I remember feeling somewhat embarrassed and telling her that although I had completed an economics degree, I wasn’t sure of the difference between the two.
She smiled and then asked me whether I could see myself becoming a master of my craft, or whether I could see myself leading others and helping them become masters of theirs.
“Couldn’t I do both?”, I asked.
“It’s not that simple”, she replied before unpacking both concepts in a lot more detail so that I could understand what both paths or ‘tracks’ (another term she used) looked like.
I’ve never forgotten that discussion and I put my own spin on it many times as a recruiter, or when I ran appraisals or had career planning discussions with my own team members as a people leader.
Spoiler alert … yes … that was the path I chose to take.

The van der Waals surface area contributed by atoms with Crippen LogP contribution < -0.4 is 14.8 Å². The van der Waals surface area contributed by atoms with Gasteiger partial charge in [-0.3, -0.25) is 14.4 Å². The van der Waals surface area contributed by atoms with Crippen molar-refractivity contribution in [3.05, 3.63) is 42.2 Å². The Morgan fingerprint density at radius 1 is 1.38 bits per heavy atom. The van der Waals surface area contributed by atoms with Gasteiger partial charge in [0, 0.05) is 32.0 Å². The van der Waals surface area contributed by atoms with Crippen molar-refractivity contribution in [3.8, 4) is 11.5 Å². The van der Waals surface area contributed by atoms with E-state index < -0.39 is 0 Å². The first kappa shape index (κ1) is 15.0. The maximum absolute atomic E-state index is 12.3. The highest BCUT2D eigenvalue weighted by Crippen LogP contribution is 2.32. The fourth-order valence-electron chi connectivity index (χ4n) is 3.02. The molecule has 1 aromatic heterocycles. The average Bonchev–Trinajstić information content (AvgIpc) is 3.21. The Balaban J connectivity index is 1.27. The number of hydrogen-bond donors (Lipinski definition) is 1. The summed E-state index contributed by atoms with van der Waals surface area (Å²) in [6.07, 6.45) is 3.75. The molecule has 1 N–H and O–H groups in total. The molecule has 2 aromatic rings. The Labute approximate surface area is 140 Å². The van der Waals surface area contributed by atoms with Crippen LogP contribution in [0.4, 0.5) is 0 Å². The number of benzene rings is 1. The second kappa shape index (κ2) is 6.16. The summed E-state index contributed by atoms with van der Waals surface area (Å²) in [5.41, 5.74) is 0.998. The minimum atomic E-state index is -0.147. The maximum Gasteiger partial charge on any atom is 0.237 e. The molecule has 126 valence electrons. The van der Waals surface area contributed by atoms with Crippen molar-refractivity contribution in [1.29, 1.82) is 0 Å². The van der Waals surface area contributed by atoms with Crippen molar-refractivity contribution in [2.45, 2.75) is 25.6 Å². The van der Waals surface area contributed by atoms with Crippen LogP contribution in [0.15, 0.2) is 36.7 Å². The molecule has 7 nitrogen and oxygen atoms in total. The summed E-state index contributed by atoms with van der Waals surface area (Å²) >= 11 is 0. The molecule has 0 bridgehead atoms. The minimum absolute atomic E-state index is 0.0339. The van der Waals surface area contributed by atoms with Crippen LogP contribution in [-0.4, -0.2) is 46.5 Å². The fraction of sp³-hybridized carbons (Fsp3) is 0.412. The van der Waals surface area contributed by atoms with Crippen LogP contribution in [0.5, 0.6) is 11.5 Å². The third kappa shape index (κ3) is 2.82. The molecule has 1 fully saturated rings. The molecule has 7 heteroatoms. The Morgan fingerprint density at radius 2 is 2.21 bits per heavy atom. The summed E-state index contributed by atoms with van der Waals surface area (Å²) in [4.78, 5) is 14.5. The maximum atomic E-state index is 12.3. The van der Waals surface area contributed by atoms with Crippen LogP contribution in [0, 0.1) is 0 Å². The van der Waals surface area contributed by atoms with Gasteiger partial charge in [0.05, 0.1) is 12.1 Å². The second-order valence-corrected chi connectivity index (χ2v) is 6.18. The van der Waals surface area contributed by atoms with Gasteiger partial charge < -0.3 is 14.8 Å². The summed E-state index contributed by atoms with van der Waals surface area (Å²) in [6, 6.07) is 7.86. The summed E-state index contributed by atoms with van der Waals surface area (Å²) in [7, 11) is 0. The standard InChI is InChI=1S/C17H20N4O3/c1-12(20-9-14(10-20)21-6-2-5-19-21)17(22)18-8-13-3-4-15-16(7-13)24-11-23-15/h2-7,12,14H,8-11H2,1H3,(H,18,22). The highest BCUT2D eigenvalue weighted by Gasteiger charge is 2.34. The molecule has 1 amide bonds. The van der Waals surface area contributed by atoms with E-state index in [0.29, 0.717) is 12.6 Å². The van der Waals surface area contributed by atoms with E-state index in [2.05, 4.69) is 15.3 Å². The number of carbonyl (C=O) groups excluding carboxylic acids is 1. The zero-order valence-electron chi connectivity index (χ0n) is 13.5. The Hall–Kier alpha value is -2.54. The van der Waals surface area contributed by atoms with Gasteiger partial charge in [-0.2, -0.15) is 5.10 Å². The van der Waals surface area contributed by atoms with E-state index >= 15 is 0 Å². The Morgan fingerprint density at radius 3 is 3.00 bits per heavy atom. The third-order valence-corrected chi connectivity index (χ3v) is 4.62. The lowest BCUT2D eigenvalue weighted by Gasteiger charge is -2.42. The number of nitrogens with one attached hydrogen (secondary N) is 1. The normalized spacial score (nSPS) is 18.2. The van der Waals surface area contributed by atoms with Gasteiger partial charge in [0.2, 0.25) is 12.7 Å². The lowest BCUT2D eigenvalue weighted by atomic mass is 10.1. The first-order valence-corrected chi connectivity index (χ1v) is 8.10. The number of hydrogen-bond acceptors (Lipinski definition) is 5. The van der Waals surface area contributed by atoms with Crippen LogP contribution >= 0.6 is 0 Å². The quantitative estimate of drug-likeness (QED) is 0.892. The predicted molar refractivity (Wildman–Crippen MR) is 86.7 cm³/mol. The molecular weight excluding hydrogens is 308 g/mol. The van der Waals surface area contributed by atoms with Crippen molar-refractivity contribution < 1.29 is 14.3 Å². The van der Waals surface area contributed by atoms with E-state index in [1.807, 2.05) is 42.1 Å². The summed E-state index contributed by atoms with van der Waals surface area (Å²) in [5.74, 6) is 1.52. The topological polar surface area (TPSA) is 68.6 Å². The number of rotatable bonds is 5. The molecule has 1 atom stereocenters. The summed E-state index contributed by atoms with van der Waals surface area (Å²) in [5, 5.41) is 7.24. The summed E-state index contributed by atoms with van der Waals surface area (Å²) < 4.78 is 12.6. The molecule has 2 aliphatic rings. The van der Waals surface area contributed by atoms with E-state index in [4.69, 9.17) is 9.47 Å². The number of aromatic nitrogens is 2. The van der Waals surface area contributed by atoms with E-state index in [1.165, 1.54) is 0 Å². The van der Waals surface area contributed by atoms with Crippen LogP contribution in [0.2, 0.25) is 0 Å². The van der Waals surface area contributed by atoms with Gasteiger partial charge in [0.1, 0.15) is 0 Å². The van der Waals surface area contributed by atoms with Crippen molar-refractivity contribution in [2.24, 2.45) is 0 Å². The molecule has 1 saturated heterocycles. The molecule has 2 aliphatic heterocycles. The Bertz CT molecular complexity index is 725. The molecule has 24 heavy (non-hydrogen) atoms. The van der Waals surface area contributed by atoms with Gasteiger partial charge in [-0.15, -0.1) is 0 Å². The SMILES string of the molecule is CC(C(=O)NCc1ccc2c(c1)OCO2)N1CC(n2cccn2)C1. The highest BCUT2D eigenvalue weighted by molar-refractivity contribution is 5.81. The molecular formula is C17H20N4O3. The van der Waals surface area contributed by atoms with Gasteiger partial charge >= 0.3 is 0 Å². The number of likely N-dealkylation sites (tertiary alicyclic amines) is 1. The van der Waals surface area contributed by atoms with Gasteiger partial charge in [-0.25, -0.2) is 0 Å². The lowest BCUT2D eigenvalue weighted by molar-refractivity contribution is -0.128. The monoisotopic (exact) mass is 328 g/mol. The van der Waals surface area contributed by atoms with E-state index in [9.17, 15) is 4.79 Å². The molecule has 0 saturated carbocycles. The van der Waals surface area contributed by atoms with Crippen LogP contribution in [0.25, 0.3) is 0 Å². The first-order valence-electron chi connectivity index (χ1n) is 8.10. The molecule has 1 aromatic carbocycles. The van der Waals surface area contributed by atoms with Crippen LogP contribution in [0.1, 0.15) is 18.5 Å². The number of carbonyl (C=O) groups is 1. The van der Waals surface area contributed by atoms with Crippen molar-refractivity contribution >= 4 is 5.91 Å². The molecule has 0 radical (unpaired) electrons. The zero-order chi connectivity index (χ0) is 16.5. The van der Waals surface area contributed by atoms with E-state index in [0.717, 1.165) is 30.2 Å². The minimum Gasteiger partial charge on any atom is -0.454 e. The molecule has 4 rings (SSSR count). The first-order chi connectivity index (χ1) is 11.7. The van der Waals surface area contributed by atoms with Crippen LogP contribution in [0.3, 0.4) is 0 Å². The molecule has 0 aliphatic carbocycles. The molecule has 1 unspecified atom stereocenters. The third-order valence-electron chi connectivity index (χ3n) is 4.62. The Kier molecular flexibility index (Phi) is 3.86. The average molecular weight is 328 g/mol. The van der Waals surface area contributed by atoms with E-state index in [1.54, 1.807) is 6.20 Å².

Three decades later, had I been that same starry eyed, enthusiastic employee today, my boss would probably ask me whether I could see myself as a people leader or a technical leader.
Back then (in the mid ‘90’s), whilst software engineering was definitely a ‘thing’, it wasn’t nearly as dominant (or trendy) as it is today. It certainly didn’t set the tone or have an impact on the day-to-day business vernacular.
In companies across all sectors, we have become so accustomed to using terms originating from the world of software engineering – from ‘agile’, to ‘matrix’ team structures, to ‘wireframing’, ‘applications’, project ‘milestones’, and of course technical leaders.
At its core, technical leaders are responsible for making project-related or operational decisions (and have no direct reports), while people leaders (as the term implies) focus on managing people.